Which has certainly been the case with the Hillary email story.  Indeed, the New York Times story that launched all the hoopla about the FBI investigation was, in the paper’s own words, “fraught with inaccuracies.”  The story falsely claimed that Hillary was the target of the investigation, when she is not; that it was a criminal inquiry, which it is not; and like many stories on this topic, was unclear about the critical questions of what constitutes classified information.

Another example of awful reporting was the ludicrous suggestion reported in the Washington Post that the FBI had assigned 147 agents to the email case – one that the Post and others who picked up the story quickly had to recant, as the actual number is perhaps 12.

All such bad reporting has fed the conservative mantra that “Hillary is going to jail” despite the fact that such an outcome is very unlikely considered the neither nefarious nor harmful nature of her email infraction.  Thankfully, an increasing number of media outlets are starting to report this reality, such as here, here, here, and here.

While Judicial Watch is very good at playing the Game of Courts, often all the sound and fury they generate ultimately leads to little enlightenment, not to mention, well, few criminal convictions.  With much credit owing to Judicial Watch and its allies, the US government spent $80 million on special prosecutor investigations during the Clinton administration. Can anyone explain to me what value I and other taxpayers gained from that $80 million, which might have been put to countless better uses?

What they have left is a ominous odor of corruption, based not on facts but on endless innuendo, bad reporting and conservative hype.  And what does Judicial Watch gain from all of this?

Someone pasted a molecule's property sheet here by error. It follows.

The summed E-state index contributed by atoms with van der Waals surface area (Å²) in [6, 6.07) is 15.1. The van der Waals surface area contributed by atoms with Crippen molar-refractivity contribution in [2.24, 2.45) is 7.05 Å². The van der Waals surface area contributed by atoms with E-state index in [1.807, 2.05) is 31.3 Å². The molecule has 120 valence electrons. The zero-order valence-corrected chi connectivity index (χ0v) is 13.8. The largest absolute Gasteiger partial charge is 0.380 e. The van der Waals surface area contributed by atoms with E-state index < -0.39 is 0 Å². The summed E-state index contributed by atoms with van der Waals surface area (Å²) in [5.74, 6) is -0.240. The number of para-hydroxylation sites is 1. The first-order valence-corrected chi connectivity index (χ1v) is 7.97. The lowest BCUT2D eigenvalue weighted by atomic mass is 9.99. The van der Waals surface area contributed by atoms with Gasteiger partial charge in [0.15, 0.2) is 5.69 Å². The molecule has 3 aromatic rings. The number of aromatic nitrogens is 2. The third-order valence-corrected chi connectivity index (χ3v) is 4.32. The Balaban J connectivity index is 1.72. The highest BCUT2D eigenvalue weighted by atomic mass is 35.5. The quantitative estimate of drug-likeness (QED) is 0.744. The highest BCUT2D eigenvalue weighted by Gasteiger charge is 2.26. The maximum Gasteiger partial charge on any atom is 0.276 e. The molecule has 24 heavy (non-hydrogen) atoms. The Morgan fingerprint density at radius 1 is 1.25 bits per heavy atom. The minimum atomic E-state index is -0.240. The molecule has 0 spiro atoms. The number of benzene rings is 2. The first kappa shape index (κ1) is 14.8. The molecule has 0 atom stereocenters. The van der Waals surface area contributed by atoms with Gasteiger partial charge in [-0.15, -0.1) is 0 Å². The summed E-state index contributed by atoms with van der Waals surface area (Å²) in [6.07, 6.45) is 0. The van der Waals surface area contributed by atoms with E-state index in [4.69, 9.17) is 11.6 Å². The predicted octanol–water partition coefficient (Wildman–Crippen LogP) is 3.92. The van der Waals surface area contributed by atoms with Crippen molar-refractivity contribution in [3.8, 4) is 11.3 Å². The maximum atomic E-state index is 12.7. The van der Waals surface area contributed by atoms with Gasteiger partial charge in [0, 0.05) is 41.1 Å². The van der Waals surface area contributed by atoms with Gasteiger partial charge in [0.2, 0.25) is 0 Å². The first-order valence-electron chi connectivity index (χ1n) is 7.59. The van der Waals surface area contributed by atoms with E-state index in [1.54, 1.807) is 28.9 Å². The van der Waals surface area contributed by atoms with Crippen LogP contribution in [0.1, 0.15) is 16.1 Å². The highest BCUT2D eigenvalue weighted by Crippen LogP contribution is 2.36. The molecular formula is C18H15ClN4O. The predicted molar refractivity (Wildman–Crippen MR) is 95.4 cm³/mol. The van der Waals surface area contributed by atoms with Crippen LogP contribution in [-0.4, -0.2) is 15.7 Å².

Publicity and funding, for a start.  Judicial Watch has received millions of dollars from conservative sources including the Scaife, Olin and Carthage Foundations.  They do, after all, deliver the goods – “scandals” conveniently packaged for conservative consumption.

Furthermore, for all the group talks about highfalutin goals of government transparency, its own agenda is pretty transparent as well.  Larry Klayman, longtime leader of the group who departed it in recent years, has become one of the most notorious birthers, proclaiming President Obama “Muslim of the Year” in 2015 and once imploring his followers “to demand that this president leave town, to put the Koran down, to get up off his knees, and to figuratively come out with his hands up.”

Judicial Watch continues to hype spurious, sensational stories with political fallout, such as the one in August 2014 about ISIS supposedly setting up operations on the US-Mexico border.  It was complete nonsense, of course, but it received intense publicity from conservatives and helped motivate them to vote in the 2014 midterm elections.

And really, that’s what this is all about.  So, when you hear media and politically figures endlessly telling you that “Hillary is untrustworthy”, please spend a little time looking into the facts and the sources of these premises. Instead of simply believing the memes, ask why they exist and who is behind them.  And keep your eyes out for the little men behind the curtain.